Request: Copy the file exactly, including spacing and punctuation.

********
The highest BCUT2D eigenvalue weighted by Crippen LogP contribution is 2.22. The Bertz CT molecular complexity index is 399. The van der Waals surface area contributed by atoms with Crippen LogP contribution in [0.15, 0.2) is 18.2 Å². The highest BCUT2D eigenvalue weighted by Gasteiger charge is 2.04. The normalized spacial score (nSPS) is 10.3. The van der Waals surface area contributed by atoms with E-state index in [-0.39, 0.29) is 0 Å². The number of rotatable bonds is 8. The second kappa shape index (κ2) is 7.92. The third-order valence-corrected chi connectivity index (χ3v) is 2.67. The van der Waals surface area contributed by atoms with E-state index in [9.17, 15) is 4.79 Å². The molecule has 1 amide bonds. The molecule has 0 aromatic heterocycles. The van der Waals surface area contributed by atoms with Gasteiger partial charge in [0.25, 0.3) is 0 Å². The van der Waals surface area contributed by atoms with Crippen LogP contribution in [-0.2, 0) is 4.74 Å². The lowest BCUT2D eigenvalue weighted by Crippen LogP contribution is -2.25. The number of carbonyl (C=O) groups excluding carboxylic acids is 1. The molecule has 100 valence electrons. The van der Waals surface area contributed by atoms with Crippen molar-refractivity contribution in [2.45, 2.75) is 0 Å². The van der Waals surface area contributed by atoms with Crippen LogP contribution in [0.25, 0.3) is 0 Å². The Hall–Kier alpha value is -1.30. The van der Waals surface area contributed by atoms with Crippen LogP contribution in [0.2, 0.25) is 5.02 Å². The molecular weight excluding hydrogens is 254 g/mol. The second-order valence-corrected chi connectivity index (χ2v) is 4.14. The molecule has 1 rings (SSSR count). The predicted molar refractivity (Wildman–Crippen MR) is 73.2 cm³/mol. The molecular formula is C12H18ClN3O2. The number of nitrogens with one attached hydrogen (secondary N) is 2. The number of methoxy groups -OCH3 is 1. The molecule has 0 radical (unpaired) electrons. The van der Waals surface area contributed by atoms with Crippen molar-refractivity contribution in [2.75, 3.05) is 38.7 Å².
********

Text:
The highest BCUT2D eigenvalue weighted by Crippen LogP contribution is 2.22. The Bertz CT molecular complexity index is 399. The van der Waals surface area contributed by atoms with Crippen LogP contribution in [0.15, 0.2) is 18.2 Å². The highest BCUT2D eigenvalue weighted by Gasteiger charge is 2.04. The normalized spacial score (nSPS) is 10.3. The van der Waals surface area contributed by atoms with E-state index in [-0.39, 0.29) is 0 Å². The number of rotatable bonds is 8. The second kappa shape index (κ2) is 7.92. The third-order valence-corrected chi connectivity index (χ3v) is 2.67. The van der Waals surface area contributed by atoms with E-state index in [9.17, 15) is 4.79 Å². The molecule has 1 amide bonds. The molecule has 0 aromatic heterocycles. The van der Waals surface area contributed by atoms with Gasteiger partial charge in [0.25, 0.3) is 0 Å². The van der Waals surface area contributed by atoms with Crippen LogP contribution in [-0.2, 0) is 4.74 Å². The lowest BCUT2D eigenvalue weighted by Crippen LogP contribution is -2.25. The number of carbonyl (C=O) groups excluding carboxylic acids is 1. The molecule has 100 valence electrons. The van der Waals surface area contributed by atoms with Crippen molar-refractivity contribution in [2.45, 2.75) is 0 Å². The van der Waals surface area contributed by atoms with Crippen LogP contribution in [0.25, 0.3) is 0 Å². The Hall–Kier alpha value is -1.30. The van der Waals surface area contributed by atoms with Crippen LogP contribution in [0.2, 0.25) is 5.02 Å². The molecular weight excluding hydrogens is 254 g/mol. The second-order valence-corrected chi connectivity index (χ2v) is 4.14. The molecule has 1 rings (SSSR count). The predicted molar refractivity (Wildman–Crippen MR) is 73.2 cm³/mol. The molecular formula is C12H18ClN3O2. The number of nitrogens with one attached hydrogen (secondary N) is 2. The number of methoxy groups -OCH3 is 1. The molecule has 0 radical (unpaired) electrons. The van der Waals surface area contributed by atoms with Crippen molar-refractivity contribution in [2.75, 3.05) is 38.7 Å².